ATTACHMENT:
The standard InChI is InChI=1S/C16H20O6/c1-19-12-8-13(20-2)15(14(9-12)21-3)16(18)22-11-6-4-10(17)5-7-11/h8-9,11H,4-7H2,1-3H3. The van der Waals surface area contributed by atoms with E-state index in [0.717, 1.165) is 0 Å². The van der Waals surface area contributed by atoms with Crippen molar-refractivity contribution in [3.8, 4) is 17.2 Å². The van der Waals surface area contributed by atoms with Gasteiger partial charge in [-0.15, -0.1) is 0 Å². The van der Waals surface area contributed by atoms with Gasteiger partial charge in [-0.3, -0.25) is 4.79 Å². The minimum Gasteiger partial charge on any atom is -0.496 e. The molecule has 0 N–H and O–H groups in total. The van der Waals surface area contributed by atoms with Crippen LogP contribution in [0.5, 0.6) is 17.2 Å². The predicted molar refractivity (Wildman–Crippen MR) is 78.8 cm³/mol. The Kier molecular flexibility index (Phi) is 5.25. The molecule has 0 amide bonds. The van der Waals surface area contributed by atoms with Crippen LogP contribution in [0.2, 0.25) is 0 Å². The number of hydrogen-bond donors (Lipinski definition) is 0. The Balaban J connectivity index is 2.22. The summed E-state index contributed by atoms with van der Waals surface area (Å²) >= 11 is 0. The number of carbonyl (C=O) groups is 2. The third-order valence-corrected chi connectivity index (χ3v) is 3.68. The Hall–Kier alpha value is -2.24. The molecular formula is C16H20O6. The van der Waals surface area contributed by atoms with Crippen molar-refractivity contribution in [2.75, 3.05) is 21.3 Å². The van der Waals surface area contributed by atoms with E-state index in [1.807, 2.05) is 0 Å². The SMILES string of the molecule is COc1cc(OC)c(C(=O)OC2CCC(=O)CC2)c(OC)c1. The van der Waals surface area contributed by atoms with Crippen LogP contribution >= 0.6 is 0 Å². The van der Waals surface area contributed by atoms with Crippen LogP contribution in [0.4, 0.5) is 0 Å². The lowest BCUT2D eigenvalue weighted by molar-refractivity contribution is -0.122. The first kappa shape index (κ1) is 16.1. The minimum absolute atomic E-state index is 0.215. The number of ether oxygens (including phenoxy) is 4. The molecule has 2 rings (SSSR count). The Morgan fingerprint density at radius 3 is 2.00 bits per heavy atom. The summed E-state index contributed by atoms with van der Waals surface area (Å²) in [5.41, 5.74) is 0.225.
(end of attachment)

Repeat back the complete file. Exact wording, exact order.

The standard InChI is InChI=1S/C16H20O6/c1-19-12-8-13(20-2)15(14(9-12)21-3)16(18)22-11-6-4-10(17)5-7-11/h8-9,11H,4-7H2,1-3H3. The van der Waals surface area contributed by atoms with E-state index in [0.717, 1.165) is 0 Å². The van der Waals surface area contributed by atoms with Crippen molar-refractivity contribution in [3.8, 4) is 17.2 Å². The van der Waals surface area contributed by atoms with Gasteiger partial charge in [-0.15, -0.1) is 0 Å². The van der Waals surface area contributed by atoms with Gasteiger partial charge in [-0.3, -0.25) is 4.79 Å². The minimum Gasteiger partial charge on any atom is -0.496 e. The molecule has 0 N–H and O–H groups in total. The van der Waals surface area contributed by atoms with Crippen LogP contribution in [0.5, 0.6) is 17.2 Å². The predicted molar refractivity (Wildman–Crippen MR) is 78.8 cm³/mol. The Kier molecular flexibility index (Phi) is 5.25. The molecule has 0 amide bonds. The van der Waals surface area contributed by atoms with Crippen LogP contribution in [0.2, 0.25) is 0 Å². The number of hydrogen-bond donors (Lipinski definition) is 0. The Balaban J connectivity index is 2.22. The summed E-state index contributed by atoms with van der Waals surface area (Å²) >= 11 is 0. The number of carbonyl (C=O) groups is 2. The third-order valence-corrected chi connectivity index (χ3v) is 3.68. The Hall–Kier alpha value is -2.24. The molecular formula is C16H20O6. The van der Waals surface area contributed by atoms with Crippen molar-refractivity contribution in [2.75, 3.05) is 21.3 Å². The van der Waals surface area contributed by atoms with E-state index in [1.807, 2.05) is 0 Å². The SMILES string of the molecule is COc1cc(OC)c(C(=O)OC2CCC(=O)CC2)c(OC)c1. The van der Waals surface area contributed by atoms with Crippen LogP contribution >= 0.6 is 0 Å². The van der Waals surface area contributed by atoms with Crippen LogP contribution in [0.4, 0.5) is 0 Å². The lowest BCUT2D eigenvalue weighted by molar-refractivity contribution is -0.122. The first kappa shape index (κ1) is 16.1. The minimum absolute atomic E-state index is 0.215. The number of ether oxygens (including phenoxy) is 4. The molecule has 2 rings (SSSR count). The Morgan fingerprint density at radius 3 is 2.00 bits per heavy atom. The summed E-state index contributed by atoms with van der Waals surface area (Å²) in [5.41, 5.74) is 0.225.